Interview by Martha
Tariro Chikwanha is a slim, tall, energetic lady exuding much maturity, and has a calming effect on those who happen to come her way. Tariro is Shona (one of Zimbabwe’s indigenous languages) for hope. It may be that Tariro’s parents knew she would be someone who would never let insurmountable odds get her down, and that she would lead and give hope to others. It may be very difficult to try to understand how Tariro can maintain a very positive attitude with what she has gone through in life, and the conditions under which she lives. I interviewed Tariro over the phone. I have known her for a few years as she is a well-known activist, and very popular community activist in Chitungwiza, a dormitory town about thirty (30) kilometres from Harare. Chitungwiza is an area that is well-known for the lack of basic services necessary for people’s basic comfort in their living conditions.
Tariro is a widow – her husband passed away nine years ago. She and her husband were diagnosed HIV-positive in 1997. By the time her husband died, there was still no medication for HIV, and Tariro was despondent as she expected to die a short while after her husband. However, she came across Utano Project as it was initiated in her community in 2003. Utano is a Shona word that means health. The project was formed with the aim of supporting people living with HIV (PLHIV) in the area with information on coping with the virus. As one of the first clients, Tariro soon organised other women clients of the project to form Utano support group. Tariro said this was due to the fact that as a result of high stigma and discrimination against PLHIV in her community at the time, there was no space for HIV-positive women to get together and discuss issues that concerned them specifically as women with HIV, and living in Chitungwiza.
Utano Support Group, under Tariro’s guidance, has since grown from a handful of women members to over one hundred (100) members today, including thirty-five men. The support group members over the years have received support from Utano Project in terms of various skills development. Now the support group has divided themselves into smaller groups in order to engage in entrepreneurial projects, with some making garlic soap, others make toilet liquid cleanser, while others make peanut butter. This has enabled the members of the support group to remain positive about their condition as they keep busy, earning their keep, and providing for their families. For Tariro, this has meant ability to raise and educate her four children, two of whom are now adults and employed.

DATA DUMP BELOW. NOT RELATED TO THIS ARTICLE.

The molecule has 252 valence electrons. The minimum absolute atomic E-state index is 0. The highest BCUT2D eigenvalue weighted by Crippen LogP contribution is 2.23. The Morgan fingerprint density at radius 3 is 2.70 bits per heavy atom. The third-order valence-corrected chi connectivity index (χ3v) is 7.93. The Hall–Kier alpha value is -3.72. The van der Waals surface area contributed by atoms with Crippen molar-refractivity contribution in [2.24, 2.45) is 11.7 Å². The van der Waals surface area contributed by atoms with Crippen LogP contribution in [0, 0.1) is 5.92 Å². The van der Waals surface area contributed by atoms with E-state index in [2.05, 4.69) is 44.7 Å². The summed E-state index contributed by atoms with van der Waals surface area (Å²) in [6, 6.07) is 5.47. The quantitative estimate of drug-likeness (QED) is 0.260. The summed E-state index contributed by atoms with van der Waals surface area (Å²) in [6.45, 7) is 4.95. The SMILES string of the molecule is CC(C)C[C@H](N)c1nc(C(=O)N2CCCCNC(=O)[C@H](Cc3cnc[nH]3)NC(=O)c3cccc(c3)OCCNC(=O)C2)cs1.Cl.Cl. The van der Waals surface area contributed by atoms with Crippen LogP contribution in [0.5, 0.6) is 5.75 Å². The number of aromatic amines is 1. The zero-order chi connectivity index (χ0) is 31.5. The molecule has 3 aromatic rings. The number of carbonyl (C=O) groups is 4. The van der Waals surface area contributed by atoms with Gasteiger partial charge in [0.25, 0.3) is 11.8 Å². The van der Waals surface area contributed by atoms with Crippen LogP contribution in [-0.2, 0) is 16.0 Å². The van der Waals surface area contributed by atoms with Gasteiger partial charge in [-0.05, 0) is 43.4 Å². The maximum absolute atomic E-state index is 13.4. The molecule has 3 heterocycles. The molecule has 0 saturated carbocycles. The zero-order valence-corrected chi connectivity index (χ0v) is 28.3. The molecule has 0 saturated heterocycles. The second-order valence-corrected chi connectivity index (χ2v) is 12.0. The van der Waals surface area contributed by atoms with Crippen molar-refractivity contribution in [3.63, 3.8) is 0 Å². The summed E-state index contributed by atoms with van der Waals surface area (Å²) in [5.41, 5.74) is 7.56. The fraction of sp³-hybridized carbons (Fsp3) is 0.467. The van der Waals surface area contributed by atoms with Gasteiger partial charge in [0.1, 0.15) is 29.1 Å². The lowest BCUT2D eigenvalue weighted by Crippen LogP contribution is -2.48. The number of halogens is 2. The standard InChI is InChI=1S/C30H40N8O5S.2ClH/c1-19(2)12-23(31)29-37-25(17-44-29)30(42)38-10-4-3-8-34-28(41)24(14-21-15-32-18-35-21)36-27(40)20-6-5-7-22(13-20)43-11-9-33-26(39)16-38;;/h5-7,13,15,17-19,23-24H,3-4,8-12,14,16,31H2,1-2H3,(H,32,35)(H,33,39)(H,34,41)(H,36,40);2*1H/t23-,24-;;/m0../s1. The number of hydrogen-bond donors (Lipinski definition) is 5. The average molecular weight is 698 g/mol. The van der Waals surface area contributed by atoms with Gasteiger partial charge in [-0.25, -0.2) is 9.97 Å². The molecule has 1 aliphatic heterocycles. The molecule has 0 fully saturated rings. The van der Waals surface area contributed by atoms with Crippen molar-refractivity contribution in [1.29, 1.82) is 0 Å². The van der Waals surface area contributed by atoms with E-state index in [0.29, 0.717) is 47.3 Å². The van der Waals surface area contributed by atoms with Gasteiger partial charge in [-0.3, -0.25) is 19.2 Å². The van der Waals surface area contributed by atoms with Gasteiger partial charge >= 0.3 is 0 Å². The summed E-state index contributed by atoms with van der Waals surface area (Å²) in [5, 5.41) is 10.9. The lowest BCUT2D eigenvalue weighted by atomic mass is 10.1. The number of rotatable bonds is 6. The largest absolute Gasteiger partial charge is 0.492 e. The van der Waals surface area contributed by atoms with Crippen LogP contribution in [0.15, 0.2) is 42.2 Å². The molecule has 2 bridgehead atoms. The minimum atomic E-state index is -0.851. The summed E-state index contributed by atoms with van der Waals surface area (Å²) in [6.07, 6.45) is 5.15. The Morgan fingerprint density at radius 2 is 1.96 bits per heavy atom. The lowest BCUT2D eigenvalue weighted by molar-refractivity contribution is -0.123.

Tariro has been pivotal in organising grassroots communities of PLHIV, not just in Chitungwiza, but nationwide, to claim and utilize space within the Zimbabwe Social Forum. Through her and the communities’ participation in the Social Forum space, Tariro and others in her community have learned and fully claim their rights to access to affordable healthcare. Tariro is now a point of consultation for advice in her community. As a community advocate, a note from her to the local hospital is accepted as a referral when a patient goes to the hospital. Tariro has recently registered a Community-Based non-governmental organization (NGO) she founded to provide support for orphans and other vulnerable people in Chitungwiza.
Tariro said the most dramatic thing that has happened to her because of her HIV-positive status and community activism is having travelled to six countries – Malawi, Zambia, Lesotho, Swaziland, Kenya and Brazil. She however lamented that they hear of big funds like the Global Fund to Fight AIDS, TB, and Malaria coming to Zimbabwe, but for her and others at the grassroots, the funds seem to end in the big NGOs in the big cities.